This week and last, we’re looking at how people dressed in the Regency Era. This week we’re going to focus on Regency Era Men’s Fashion. These lists aren’t exhaustive by any means but intended to represent clothing of the upper classes rather than the working classes. They should give a good foundation in recognizing what an author is talking about and why they’re so focused on their characters being fashion conscious.
Last week in the post on Regency Era Women’s Fashions, we covered the terms “Undress”, “Half Dress” and “Full Dress”. These also applied for men as well. For men, “Undress” included having his jacket and cravat removed, something that was not done in polite or mixed company if the gentleman could avoid it. Dressing gowns and robes also fit this bill for gentlemen lounging at home. “Half Dress” for men would be less elaborate knots in their neck cloths, and much simpler and more casual styles of clothing. “Full Dress” and “Evening Dress” are the equivalent of today’s black tie affairs. Almack’s was a special case, where gentlemen of the ton were expected to wear breeches instead of trousers.
Regency Era Men’s Fashions
If you haven’t seen the movie, Beau Brummell – This Charming Man (affiliate link)with James Purefoy and Hugh Bonneville, let me whet your appetite with this clip of the opening. It tells the story of Beau Brummel and his influence on all matters sartorial.
Ahh, those visuals are something else, aren’t they?
I’ll wait if you want to replay it in full screen mode.
Ok, back now? Good. Did you notice the anachronism? There’s a big, glaring one, but it’s much more dramatic looking when the shirt opens all the way down the front instead of only partway down from the neck. So…good cinematic choice, bad historical detail.
The clip reminds me that author Kalen Hughes has a great post over at Word Wenches where she goes through the steps of dressing your Regency hero from the skin out. If you visit that post, you’ll get better idea of how long it took to dress and the order everything goes on or off in. Jessamyn’s Regency Costume Companion has a fabulous page that describes and details a number of men’s Regency Era fashions.
- Small Clothes/Smalls/Drawers
- short drawers (more like modern boxers) or long drawers (basically what we think of as long johns)
- Stockings and Garters
- Calf-high, usually cotton or silk.
- Typically made from white muslin, shirts pulled on and off over the head and did not buttoned all the way up the front like modern dress shirts. Collars would have been high enough to reach the chin when starched and standing up. The neck and sleeves might have ruffles or not.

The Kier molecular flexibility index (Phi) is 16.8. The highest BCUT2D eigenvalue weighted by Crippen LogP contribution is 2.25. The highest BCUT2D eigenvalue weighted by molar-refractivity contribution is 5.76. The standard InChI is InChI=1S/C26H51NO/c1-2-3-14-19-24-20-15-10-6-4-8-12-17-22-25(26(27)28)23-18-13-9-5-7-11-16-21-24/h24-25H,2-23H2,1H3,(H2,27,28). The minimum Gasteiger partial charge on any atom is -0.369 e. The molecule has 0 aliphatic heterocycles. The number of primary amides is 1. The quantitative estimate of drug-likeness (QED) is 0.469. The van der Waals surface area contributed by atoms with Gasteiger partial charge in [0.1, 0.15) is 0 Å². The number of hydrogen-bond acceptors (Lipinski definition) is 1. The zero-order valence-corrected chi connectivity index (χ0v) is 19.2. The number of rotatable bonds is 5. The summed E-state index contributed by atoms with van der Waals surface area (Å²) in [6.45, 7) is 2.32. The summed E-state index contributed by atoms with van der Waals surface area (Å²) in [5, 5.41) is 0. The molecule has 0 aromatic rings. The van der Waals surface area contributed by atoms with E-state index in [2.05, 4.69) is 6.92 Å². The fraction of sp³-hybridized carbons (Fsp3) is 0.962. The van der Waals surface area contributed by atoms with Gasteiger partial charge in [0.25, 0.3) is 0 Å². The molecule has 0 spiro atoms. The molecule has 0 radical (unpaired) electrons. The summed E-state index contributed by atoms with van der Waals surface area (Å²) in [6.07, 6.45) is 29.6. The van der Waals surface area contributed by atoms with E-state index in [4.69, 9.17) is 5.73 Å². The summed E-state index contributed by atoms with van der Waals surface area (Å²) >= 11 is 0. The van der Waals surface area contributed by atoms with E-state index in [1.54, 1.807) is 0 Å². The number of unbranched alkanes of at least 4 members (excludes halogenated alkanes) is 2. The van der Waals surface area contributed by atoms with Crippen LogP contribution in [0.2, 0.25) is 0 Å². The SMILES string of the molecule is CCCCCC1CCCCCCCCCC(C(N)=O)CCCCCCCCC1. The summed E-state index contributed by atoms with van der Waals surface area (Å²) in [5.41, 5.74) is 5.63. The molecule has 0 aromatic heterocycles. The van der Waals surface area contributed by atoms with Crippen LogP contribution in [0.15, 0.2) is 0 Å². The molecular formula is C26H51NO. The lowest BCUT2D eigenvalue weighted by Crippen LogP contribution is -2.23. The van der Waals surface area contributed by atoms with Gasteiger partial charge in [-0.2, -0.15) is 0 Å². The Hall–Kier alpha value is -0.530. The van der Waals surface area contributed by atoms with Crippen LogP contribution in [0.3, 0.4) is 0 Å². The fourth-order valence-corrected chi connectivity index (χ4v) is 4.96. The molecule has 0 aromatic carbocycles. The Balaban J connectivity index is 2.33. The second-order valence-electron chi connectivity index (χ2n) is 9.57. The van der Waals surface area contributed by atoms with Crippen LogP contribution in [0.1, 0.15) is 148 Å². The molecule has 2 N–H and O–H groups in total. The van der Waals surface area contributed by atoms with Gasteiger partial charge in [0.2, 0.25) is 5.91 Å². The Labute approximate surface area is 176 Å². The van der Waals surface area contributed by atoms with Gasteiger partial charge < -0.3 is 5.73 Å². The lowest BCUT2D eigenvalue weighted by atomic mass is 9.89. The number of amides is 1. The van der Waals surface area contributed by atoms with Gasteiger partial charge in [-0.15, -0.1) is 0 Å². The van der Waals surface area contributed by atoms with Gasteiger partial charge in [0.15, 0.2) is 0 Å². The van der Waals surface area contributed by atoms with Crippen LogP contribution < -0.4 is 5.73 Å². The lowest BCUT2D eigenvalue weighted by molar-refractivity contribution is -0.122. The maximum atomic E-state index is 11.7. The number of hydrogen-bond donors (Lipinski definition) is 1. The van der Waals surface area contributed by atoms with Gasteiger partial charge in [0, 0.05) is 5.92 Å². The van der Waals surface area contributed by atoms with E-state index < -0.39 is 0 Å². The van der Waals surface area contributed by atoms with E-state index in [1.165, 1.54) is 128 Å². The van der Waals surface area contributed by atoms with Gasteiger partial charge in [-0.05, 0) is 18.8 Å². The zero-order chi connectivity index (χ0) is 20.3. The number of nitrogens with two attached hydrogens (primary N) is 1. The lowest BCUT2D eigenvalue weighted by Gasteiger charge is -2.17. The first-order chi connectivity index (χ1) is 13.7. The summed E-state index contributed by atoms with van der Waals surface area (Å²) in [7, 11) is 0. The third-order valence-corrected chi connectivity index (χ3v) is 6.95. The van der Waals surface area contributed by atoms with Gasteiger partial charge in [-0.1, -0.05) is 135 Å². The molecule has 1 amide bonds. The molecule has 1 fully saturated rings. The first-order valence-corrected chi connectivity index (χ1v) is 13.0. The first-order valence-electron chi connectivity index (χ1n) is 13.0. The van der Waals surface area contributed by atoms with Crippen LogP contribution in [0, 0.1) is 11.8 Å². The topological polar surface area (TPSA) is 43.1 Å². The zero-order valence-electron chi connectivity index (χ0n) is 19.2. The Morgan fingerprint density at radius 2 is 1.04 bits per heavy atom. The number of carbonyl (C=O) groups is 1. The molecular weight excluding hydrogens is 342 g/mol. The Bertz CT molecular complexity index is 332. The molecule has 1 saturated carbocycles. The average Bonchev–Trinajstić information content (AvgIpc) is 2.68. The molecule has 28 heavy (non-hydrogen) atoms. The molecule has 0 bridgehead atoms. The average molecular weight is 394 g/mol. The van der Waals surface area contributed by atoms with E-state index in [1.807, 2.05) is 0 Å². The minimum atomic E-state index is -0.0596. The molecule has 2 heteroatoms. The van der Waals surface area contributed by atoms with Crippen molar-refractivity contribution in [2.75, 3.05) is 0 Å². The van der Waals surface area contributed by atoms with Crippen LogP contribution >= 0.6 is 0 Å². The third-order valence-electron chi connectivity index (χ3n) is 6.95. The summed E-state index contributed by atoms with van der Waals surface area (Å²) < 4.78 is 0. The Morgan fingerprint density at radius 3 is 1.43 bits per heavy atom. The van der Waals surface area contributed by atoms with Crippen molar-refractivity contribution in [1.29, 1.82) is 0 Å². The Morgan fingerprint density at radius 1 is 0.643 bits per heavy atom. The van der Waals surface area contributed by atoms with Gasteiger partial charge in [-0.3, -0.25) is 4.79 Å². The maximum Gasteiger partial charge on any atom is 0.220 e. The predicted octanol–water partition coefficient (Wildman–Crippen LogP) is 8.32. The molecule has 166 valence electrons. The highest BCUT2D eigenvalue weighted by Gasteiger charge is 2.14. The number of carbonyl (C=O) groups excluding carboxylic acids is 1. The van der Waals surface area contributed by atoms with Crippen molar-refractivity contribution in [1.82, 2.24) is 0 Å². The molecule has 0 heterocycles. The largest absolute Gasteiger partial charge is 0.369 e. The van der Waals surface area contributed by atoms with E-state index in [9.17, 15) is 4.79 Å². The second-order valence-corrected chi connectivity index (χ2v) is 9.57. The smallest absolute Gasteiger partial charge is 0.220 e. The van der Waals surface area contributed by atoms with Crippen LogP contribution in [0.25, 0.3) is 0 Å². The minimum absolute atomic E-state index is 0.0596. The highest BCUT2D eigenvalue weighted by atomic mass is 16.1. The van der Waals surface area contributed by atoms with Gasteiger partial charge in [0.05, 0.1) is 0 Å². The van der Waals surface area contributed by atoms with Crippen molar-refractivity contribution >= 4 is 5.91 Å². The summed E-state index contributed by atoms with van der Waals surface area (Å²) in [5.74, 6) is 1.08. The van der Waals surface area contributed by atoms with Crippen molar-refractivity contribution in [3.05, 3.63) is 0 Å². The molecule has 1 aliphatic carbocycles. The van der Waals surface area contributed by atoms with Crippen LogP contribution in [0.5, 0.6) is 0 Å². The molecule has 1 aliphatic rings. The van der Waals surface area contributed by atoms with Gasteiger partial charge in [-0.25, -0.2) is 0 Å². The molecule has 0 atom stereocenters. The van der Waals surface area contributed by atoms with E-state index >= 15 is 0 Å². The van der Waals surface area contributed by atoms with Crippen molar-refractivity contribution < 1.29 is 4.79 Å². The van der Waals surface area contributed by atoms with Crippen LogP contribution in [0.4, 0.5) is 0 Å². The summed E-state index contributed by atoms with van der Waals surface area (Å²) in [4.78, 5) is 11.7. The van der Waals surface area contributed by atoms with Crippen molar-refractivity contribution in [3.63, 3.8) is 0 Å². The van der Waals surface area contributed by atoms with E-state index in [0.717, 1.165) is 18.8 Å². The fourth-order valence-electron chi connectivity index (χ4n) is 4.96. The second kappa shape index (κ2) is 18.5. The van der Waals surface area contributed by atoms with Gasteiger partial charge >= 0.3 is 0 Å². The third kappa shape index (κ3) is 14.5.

- Waist Coat
- What we’d think of today as a vest, these had a high collar and could be double breasted but were usually single breasted. Properly pronounced as “wes-kit”.
- Likewise, they could be double or single breasted, with a distinctive “M” shape to the tails.
- Men enjoyed a variety of pants of different lengths and snugness. Rather than a modern zipper, Regency breeches opened with a flap called a “fall” that opened in the front and fastened with an elaborate series of buttons. The width of the front panel determined if one was wearing “broad fall” or “narrow fall” breeches. The Historical Hussies have a great post on Regency Men’s Pants that includes a great illustration of this construction.
- Knee length pants worn with stockings during this period. Considered old-fashioned, breeches were de rigueur at Almack’s.
- Trousers/braces (suspenders)
- Originally worn by the working class, trousers became an option for the upper classes around 1807. Regency men did not wear belts due to the construction of their pants and the cut of their coats. Instead, suspenders or braces kept their pants in place.
- Cut on the bias to achieve a much closer fit and typically worn with highly polished tall boots, pantaloons extended to mid calf or below.
- Scandalously tight leggings that left little to the imagination.
- Made from deerskin and considered the equivalent of denim jeans in their day, comfortable and practical.
Gentlemen, like ladies, possessed a variety of outfits considered appropriate to a specific activity. So for example, one required specific jackets more suited to riding, but overall the emphasis and time spent on dressing for the next activity was not as time-consuming for men as it was for women. Isn’t that always the case?
- Great Coat
- Think of a great coat as the flamboyant and dashing trenchcoat of its day, not all were as fancy as to have capes attached, but many were simple coats to keep one warm.
- Worn for informal occasions and evening events, usually made of leather.
- Typically Hessians were acceptable during the day but not at night. Top boots were another choice.
- Elevated by George “Beau” Brummel, this long rectangular piece of cloth became quite the showpiece. Depending on the man’s rank and skill of his valet, the cravat was starched and folded, and then tied in one of numerous ways, ranging from simple to complicated knots. Get more information at Regency Reproductions and also a free pattern to make a cravat.
- Gloves, Canes, Pocket Watches, Watch Fobs, Quizzing Glasses
- All indicators of wealth and status as well as functional and practical.
- Wallets or Purses
- made of leather or fabric to hold notes and coins
- Several styles to choose from: topper (what we call a top hat), beaver hat
In the Bedchamber
- Basically a loose, ankle-length nightgown with a floppy open collar — all those heroes must be freezing in their birthday suits!
- A knitted silk hat with a tassel on the end
- Banyan/Dressing Gown
- A dressing gown was a loose, wraparound, floor-length bathrobe sort of garment. Banyans reached knee-length and fitted more closely to the body. Most preferred rich-colored, luxurious fabrics, such as satin, velvet, or silk damask.